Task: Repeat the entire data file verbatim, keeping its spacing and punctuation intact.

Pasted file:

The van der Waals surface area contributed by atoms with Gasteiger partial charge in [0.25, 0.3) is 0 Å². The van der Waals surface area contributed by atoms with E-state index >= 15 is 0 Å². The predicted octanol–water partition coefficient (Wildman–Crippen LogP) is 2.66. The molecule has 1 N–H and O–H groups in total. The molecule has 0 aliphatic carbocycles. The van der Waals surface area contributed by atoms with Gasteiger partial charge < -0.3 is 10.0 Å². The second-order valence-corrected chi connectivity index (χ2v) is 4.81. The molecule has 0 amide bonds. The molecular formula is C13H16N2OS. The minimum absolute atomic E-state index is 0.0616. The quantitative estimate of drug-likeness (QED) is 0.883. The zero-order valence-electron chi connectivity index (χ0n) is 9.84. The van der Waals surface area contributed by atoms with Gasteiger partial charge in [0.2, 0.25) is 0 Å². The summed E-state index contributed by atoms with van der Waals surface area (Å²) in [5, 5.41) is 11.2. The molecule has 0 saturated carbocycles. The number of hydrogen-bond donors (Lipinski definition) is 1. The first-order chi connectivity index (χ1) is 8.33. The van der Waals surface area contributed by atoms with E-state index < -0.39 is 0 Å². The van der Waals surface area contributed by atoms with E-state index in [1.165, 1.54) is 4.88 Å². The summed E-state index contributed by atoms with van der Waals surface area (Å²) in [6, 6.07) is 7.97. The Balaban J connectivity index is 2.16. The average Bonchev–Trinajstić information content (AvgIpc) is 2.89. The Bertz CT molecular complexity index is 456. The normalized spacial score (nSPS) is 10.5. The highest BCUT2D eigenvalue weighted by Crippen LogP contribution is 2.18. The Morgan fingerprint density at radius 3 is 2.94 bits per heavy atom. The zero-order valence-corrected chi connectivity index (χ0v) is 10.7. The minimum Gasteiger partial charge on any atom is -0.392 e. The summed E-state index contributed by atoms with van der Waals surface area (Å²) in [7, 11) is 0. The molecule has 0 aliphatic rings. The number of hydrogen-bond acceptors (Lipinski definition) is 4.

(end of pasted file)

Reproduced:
The van der Waals surface area contributed by atoms with Gasteiger partial charge in [0.25, 0.3) is 0 Å². The van der Waals surface area contributed by atoms with E-state index >= 15 is 0 Å². The predicted octanol–water partition coefficient (Wildman–Crippen LogP) is 2.66. The molecule has 1 N–H and O–H groups in total. The molecule has 0 aliphatic carbocycles. The van der Waals surface area contributed by atoms with Gasteiger partial charge < -0.3 is 10.0 Å². The second-order valence-corrected chi connectivity index (χ2v) is 4.81. The molecule has 0 amide bonds. The molecular formula is C13H16N2OS. The minimum absolute atomic E-state index is 0.0616. The quantitative estimate of drug-likeness (QED) is 0.883. The zero-order valence-electron chi connectivity index (χ0n) is 9.84. The van der Waals surface area contributed by atoms with Gasteiger partial charge in [0.2, 0.25) is 0 Å². The summed E-state index contributed by atoms with van der Waals surface area (Å²) in [5, 5.41) is 11.2. The molecule has 0 saturated carbocycles. The number of hydrogen-bond donors (Lipinski definition) is 1. The first-order chi connectivity index (χ1) is 8.33. The van der Waals surface area contributed by atoms with E-state index < -0.39 is 0 Å². The van der Waals surface area contributed by atoms with E-state index in [1.165, 1.54) is 4.88 Å². The summed E-state index contributed by atoms with van der Waals surface area (Å²) in [6, 6.07) is 7.97. The Balaban J connectivity index is 2.16. The average Bonchev–Trinajstić information content (AvgIpc) is 2.89. The Bertz CT molecular complexity index is 456. The normalized spacial score (nSPS) is 10.5. The highest BCUT2D eigenvalue weighted by Crippen LogP contribution is 2.18. The Morgan fingerprint density at radius 3 is 2.94 bits per heavy atom. The zero-order valence-corrected chi connectivity index (χ0v) is 10.7. The minimum Gasteiger partial charge on any atom is -0.392 e. The summed E-state index contributed by atoms with van der Waals surface area (Å²) in [7, 11) is 0. The molecule has 0 aliphatic rings. The number of hydrogen-bond acceptors (Lipinski definition) is 4.